‘HEAD-HUNTING’, aka ‘executive search’, is the process of identifying, enticing and securing senior executives into key positions. And ‘retained executive search’ is where an external search firm is paid an up-front fee to fill a business critical appointment.
To be ‘head-hunted’ should be applied only to someone who has been specifically identified for a particular position, approached for that role then hired into the company – unlike an active job seeker applying to a company or being introduced via a staffing firm.
Head-hunting is widely used at senior levels, where the impact upon business performance can be as much as 40%! Where a successful appointment may result in a positive impact of up to 20%, conversely a poor one could be minus 20%! The more senior the appointment the greater the stakes, which is why head-hunting is so highly valued – says Robert Tearle pictured centre.
The best talent isn’t always available on the jobs market, so head-hunters will also seek out those high performers who are heads down and happy! A good search firm will explore the best talent, regardless of whether the person is employed or in between jobs.
The days of relying on the old boys’ network to find that exceptional candidate are long gone – we are now experiencing a third generation of head-hunting. After the old boys’ network came a more scientific approach, more comprehensive, structured and often ruthless. But that method is already out of date: in today’s connected on-line world job seekers use networks like Linkedin, which complements conventional people networks and traditional referral techniques, enabling a head-hunter to achieve shortlists in weeks as opposed to months.
The starting point is research: looking at the industry sectors where the target candidate is likely to be found, and at the companies which operate in those sectors. Research is the key to work sources (conventional and on-line) and to leverage referrals. Head-hunters are tasked with finding candidates who are exactly right – well-qualified with relevant experience and strong track records in a closely aligned field: i.e. square pegs for square holes.
You’ll come across the term “research” and in the context of head-hunting, this means identifying and approaching prospective candidates. In all but very small firms or independents, invariably head-hunting firms have employees dedicated to research (researchers).
Best practice will incorporate taking soundings on ideas and prospective candidates throughout the process – in particular taking views not only on where the best candidates may be found but importantly how well qualified people may be. Soundings enable head-hunters to build quality into the search at an early stage and cross referencing (taking multiple soundings, from different people, with different relationships / reporting lines and in different eras) ensures a holistic view.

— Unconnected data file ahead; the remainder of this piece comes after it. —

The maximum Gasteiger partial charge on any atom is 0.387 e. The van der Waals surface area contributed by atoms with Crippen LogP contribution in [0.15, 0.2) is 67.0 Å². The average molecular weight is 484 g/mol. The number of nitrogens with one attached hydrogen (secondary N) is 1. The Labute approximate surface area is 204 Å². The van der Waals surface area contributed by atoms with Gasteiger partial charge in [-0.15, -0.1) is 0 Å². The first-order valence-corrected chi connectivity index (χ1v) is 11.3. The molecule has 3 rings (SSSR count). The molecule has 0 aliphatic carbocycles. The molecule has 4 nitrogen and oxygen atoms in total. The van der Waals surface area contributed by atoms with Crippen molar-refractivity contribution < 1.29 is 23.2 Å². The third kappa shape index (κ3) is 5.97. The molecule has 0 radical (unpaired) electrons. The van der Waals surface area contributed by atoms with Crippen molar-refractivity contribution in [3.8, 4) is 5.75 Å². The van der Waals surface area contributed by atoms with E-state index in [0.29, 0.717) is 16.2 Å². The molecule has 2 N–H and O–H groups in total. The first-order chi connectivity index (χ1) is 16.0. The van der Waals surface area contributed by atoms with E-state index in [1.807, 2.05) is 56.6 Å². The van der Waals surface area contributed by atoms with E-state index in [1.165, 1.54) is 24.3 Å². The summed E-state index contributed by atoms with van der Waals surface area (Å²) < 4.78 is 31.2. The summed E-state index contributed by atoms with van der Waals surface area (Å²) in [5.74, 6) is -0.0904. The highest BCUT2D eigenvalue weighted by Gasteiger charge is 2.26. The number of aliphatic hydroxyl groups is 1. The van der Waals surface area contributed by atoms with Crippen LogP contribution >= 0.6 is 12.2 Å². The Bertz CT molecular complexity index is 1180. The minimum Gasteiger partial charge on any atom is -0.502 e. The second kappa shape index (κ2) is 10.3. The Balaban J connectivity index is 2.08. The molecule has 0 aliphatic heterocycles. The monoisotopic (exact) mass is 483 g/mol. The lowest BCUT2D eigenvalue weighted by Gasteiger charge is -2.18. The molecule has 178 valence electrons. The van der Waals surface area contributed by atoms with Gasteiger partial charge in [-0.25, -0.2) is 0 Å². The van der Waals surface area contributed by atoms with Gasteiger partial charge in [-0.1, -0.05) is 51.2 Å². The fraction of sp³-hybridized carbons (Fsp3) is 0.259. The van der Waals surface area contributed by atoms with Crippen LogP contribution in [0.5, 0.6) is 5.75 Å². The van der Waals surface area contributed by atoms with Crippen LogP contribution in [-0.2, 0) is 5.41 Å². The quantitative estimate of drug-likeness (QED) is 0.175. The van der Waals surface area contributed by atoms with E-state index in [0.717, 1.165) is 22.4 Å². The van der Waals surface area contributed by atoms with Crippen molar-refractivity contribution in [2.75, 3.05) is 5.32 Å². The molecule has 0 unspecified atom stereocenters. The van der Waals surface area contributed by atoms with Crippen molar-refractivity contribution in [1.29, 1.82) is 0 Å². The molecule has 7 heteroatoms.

The process of identifying people and thoroughly vetting them is time-consuming and requires high level assessment.
This demands a depth of knowledge and breadth of experience beyond the limited perspectives of people who may have worked for only one or two organisations, or at best a handful of environments. At the high end, head-hunters tend to be well qualified, possess significant knowledge of their domain and are subject matter experts. Even if the people running the businesses have the relevant skills they don’t have the time nor can they afford the distraction – the more business critical the position, the greater the value the head-hunter can add.
At the time of writing this article, the top 10 executive search firms are Korn Ferry International, Spencer Stuart, Heidrick & Struggles, Egon Zehnder International, Russell Reynolds, Odgers Berndston, IIC Partners, Whitehead Mann, DHR International and Highland Partners. These are big global players who recruit mainly for big global companies. There are also specialist ‘boutique’ head-hunting firms for vertical markets and in particular disciplines.
Charges are typically 33% of the salary, split into three parts, the first one payable on retaining the search company. At the top end of the market (salaries above $300k) the work is almost without exception retained. However, at mid and lower management levels it’s not unusual for assignments to be undertaken without a retainer and even on a non-exclusive basis.
Things you should know!
If you are being interviewed by a search firm, you must seek to impress them. It’s not a dress rehearsal – they decide who to put forward and recommend!
There are a couple of simple ways to reach the radar of head-hunters: make sure you have a good Linkedin profile, and register yourself on BlueSteps, an on-line register of executives used by top end search firms.
Things you didn’t know!
For the most senior executive appointments, it’s not unheard of for head-hunters to also look at people working inside the company for whom they are recruiting!
Often head-hunters are commissioned to use a cloak and dagger approach: to confidentially seek out a new hire without the incumbent being aware that they are being replaced.
If you’d like to know more, click below to read our 7 Stage executive search process (PDF)